For example, if the current map is shaking, you may or may not want the overlays to shake as well. If the overlays are supposed to be a part of your current map, then you would want it to shake with your map. By synchronizing the overlays with your map, you won't have any strange issues where your map is shaking, but the overlay is not.


The note-tag has been updated as follows

<overlay map: map_id order offset_x offset_y scroll_rate sync>
If sync is 0, then the overlay map is not synchronized with the current map.

If it is 1, then it is synchronized.


By default, all overlay maps are sync'd.

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Just an update on what I have been doing to this script


I've figured out how MGC's map zoom works and am working to integrate it with the overlay maps.

It is not possible to just take MGC's script and use it because it assumes all maps have the same zoom rate.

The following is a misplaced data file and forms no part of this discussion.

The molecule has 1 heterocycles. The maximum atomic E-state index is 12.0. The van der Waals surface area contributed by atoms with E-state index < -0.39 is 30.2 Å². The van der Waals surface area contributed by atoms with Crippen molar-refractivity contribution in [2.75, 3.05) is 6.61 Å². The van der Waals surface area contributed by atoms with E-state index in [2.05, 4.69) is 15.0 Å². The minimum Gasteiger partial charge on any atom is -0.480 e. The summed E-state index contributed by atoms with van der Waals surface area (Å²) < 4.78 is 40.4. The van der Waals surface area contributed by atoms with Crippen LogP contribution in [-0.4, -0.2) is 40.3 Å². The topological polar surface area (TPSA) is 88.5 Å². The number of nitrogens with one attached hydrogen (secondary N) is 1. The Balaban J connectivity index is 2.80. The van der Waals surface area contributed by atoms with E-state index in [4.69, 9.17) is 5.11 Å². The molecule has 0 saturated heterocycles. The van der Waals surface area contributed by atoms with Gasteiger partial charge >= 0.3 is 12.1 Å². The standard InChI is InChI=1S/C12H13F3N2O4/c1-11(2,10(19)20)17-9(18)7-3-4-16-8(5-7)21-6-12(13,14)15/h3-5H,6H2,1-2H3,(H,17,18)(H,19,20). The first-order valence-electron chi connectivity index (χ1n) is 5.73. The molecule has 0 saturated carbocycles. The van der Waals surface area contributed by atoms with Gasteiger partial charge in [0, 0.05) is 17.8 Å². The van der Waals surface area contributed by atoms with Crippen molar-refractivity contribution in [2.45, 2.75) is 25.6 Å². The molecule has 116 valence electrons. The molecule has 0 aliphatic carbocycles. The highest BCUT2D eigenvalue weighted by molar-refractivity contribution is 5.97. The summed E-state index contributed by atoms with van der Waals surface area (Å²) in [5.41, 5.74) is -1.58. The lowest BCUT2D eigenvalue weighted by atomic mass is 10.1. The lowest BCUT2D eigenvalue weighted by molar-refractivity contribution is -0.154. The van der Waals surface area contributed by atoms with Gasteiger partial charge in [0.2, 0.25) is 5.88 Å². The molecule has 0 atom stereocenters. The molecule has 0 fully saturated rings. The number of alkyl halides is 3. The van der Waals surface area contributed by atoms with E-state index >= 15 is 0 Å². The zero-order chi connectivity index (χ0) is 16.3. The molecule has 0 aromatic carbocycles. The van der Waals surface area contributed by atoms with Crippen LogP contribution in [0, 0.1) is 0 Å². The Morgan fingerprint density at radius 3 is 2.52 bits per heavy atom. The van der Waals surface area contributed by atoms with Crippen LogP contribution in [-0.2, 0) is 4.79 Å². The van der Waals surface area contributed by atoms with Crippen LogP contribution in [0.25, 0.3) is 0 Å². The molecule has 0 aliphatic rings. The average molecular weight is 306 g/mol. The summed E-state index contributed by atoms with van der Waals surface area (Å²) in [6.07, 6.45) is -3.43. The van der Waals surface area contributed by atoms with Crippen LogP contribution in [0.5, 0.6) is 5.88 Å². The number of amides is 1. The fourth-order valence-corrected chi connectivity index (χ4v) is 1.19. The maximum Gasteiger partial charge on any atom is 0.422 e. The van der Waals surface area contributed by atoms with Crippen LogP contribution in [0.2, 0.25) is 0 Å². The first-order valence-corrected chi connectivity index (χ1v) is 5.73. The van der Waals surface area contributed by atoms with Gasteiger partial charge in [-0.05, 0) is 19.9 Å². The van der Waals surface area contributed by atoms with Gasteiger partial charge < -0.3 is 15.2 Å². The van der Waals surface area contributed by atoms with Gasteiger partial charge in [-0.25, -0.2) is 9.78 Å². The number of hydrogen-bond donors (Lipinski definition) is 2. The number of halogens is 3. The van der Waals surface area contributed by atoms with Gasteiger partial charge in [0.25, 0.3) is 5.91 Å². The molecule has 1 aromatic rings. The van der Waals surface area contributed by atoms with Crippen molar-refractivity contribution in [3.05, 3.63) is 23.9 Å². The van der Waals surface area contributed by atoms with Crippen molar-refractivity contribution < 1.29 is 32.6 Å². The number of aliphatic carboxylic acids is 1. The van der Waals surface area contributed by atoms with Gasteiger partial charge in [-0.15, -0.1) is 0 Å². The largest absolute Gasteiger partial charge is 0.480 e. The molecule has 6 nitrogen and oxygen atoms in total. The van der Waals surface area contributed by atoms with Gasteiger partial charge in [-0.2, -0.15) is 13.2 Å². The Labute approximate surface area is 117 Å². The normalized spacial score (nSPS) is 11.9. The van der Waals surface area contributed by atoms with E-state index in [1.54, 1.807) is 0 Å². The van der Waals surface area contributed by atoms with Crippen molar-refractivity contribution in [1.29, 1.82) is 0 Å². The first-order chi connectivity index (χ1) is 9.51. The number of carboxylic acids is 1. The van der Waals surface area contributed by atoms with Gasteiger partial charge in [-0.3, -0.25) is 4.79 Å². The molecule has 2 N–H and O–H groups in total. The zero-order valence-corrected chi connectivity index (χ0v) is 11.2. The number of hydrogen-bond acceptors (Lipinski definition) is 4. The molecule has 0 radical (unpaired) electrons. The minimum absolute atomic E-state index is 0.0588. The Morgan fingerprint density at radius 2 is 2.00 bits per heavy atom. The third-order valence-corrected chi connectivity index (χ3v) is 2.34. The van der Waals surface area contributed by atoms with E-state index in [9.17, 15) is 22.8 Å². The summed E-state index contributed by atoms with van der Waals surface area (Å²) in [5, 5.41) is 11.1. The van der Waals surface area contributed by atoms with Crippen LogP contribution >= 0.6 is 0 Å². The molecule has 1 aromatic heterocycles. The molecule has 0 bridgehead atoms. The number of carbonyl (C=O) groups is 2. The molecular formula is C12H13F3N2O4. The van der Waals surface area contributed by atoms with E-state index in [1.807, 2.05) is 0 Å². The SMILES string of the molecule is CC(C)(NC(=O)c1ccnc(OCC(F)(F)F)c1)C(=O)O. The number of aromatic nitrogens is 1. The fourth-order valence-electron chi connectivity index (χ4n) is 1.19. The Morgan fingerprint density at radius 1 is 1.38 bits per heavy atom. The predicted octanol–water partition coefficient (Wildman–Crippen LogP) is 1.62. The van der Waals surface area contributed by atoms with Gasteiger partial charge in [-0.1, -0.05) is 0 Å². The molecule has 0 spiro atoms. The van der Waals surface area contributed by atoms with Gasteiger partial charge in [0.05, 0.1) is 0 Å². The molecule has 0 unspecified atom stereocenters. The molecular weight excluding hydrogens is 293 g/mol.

The overlay maps will come with a zoom option which you can set in the note-tag.

Each overlay map will thus have its own zoom value.


Here is an example of zooming in action, where the party is currently on Sky Island, and Sky City can be seen below.



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I really like this idea.  It adds a lot more depth and impact to regular mapping.  I would like to use this script, but before I download it I would like to ask one minor question.


Is it possible to change the transparency of maps above or below?  There are some situations where I feel this would be useful.


If not, it's something to consider and either way this is and impressive script you have developed.  Kudos to you.

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That is a good idea.

I have investigated the transparency issue and have implemented it.


The updated script now supports overlay map opacities as an option. It is only supported in the extended note-tag



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If your overlay map uses a different tileset, then any event graphics on that overlay map won't match since Sprite_Character#tileset_bitmap still uses $game_map.tileset instead of the overlay map's tileset.


A quick fix could be to

Add to Overlay_Maps:


class Sprite_OverlayCharacter < Sprite_Character
  def initialize(map, viewport, character = nil)